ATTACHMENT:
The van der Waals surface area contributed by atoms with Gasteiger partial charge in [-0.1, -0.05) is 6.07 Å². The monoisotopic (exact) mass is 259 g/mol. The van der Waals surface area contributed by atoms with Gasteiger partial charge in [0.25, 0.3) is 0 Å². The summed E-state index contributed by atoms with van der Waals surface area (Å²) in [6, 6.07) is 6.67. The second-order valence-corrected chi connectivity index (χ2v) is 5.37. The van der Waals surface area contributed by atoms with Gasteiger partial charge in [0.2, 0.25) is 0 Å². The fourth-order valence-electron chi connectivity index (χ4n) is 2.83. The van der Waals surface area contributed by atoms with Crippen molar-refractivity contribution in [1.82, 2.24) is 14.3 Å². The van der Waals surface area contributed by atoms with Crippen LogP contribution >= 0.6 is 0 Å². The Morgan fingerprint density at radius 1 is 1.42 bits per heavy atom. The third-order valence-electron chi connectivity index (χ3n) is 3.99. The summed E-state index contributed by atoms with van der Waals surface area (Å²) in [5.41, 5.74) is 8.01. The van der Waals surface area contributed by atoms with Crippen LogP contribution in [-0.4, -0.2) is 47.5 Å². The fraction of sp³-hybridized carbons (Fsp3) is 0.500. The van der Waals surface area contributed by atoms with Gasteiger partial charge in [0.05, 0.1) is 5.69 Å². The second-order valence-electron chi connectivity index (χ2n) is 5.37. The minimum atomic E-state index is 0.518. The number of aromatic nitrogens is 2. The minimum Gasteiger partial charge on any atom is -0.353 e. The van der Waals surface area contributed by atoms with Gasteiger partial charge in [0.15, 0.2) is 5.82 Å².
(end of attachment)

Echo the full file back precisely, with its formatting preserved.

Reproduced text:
The van der Waals surface area contributed by atoms with Gasteiger partial charge in [-0.1, -0.05) is 6.07 Å². The monoisotopic (exact) mass is 259 g/mol. The van der Waals surface area contributed by atoms with Gasteiger partial charge in [0.25, 0.3) is 0 Å². The summed E-state index contributed by atoms with van der Waals surface area (Å²) in [6, 6.07) is 6.67. The second-order valence-corrected chi connectivity index (χ2v) is 5.37. The van der Waals surface area contributed by atoms with Gasteiger partial charge in [0.2, 0.25) is 0 Å². The fourth-order valence-electron chi connectivity index (χ4n) is 2.83. The van der Waals surface area contributed by atoms with Crippen molar-refractivity contribution in [1.82, 2.24) is 14.3 Å². The van der Waals surface area contributed by atoms with Crippen LogP contribution >= 0.6 is 0 Å². The Morgan fingerprint density at radius 1 is 1.42 bits per heavy atom. The third-order valence-electron chi connectivity index (χ3n) is 3.99. The summed E-state index contributed by atoms with van der Waals surface area (Å²) in [5.41, 5.74) is 8.01. The van der Waals surface area contributed by atoms with Crippen LogP contribution in [-0.4, -0.2) is 47.5 Å². The fraction of sp³-hybridized carbons (Fsp3) is 0.500. The van der Waals surface area contributed by atoms with Gasteiger partial charge in [0.05, 0.1) is 5.69 Å². The second-order valence-electron chi connectivity index (χ2n) is 5.37. The minimum atomic E-state index is 0.518. The number of aromatic nitrogens is 2. The minimum Gasteiger partial charge on any atom is -0.353 e. The van der Waals surface area contributed by atoms with Gasteiger partial charge in [0.15, 0.2) is 5.82 Å².